By Steven Downes
Reuters, in a marked departure from its usual operation of providing media subscribers with news, share prices and sports reports, has placed its football content freely on the web.
Reuters.co.uk/football offers coverage of all English and Scottish football, including match reports and transfer news, plus coverage from the agency’s network of international correspondents for the latest from Europe and the rest of the world.
â€œThis site will bring together the reliable and authoritative reporting of Reuters specialist football correspondents and enable football fans to enjoy a wealth of information that should satisfy even the most avid of supporters,â€ said Paul Radford, Reuters sports editor.
The website does, though, raise the question: “Why?” The website is clean of any paid-for advertising (at least initially), and certainly will not do anything to improve the agency’s subscription pick-up, although much of the site’s content appears to be an abbreviated version of Reuters usual agency takes. It appears to put Reuters into direct competition with the live sports news sites already offered by the BBC, Telegraph, Times and other newspaper groups.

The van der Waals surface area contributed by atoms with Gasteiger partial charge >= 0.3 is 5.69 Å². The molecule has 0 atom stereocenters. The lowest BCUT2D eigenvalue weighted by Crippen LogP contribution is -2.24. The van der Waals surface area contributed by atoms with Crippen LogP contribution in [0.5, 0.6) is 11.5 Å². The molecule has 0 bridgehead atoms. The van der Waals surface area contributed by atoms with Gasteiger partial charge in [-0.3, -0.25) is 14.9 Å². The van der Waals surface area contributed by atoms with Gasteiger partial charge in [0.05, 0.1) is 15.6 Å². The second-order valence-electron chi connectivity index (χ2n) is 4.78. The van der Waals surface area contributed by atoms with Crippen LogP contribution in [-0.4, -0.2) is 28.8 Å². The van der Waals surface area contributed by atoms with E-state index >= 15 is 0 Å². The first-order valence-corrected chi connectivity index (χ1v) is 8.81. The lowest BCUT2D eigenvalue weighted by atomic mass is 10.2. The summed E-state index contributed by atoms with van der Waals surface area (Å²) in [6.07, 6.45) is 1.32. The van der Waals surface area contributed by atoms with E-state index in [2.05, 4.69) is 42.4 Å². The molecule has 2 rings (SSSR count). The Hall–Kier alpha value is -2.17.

But where it all fits in with the company’s rigorous commercial performance plans, which has seen serial redundancies over the past seven years or so, is unclear.
The site uses photography from Reuters and Action Images. It will also feature football news feeds from publishers, web portals, bloggers and companies across the internet with a news aggregator which displays the latest stories on, for instance, each of the Premier League clubs, culled from around the web, with a neat time and source tag.
The site also seeks to grasp the web zeitgeist with a series of blogs from Reuters correspondents around the world – though most appear to lack the sassy attitude and link-rich aspects of the wilder elements of the web, and in fact resemble the more conventional comment columns passed off as blogs on the BBC website.
Reuters sport portal also provides access to much of the agency’s coverage of other sports, including cricket, golf and tennis.
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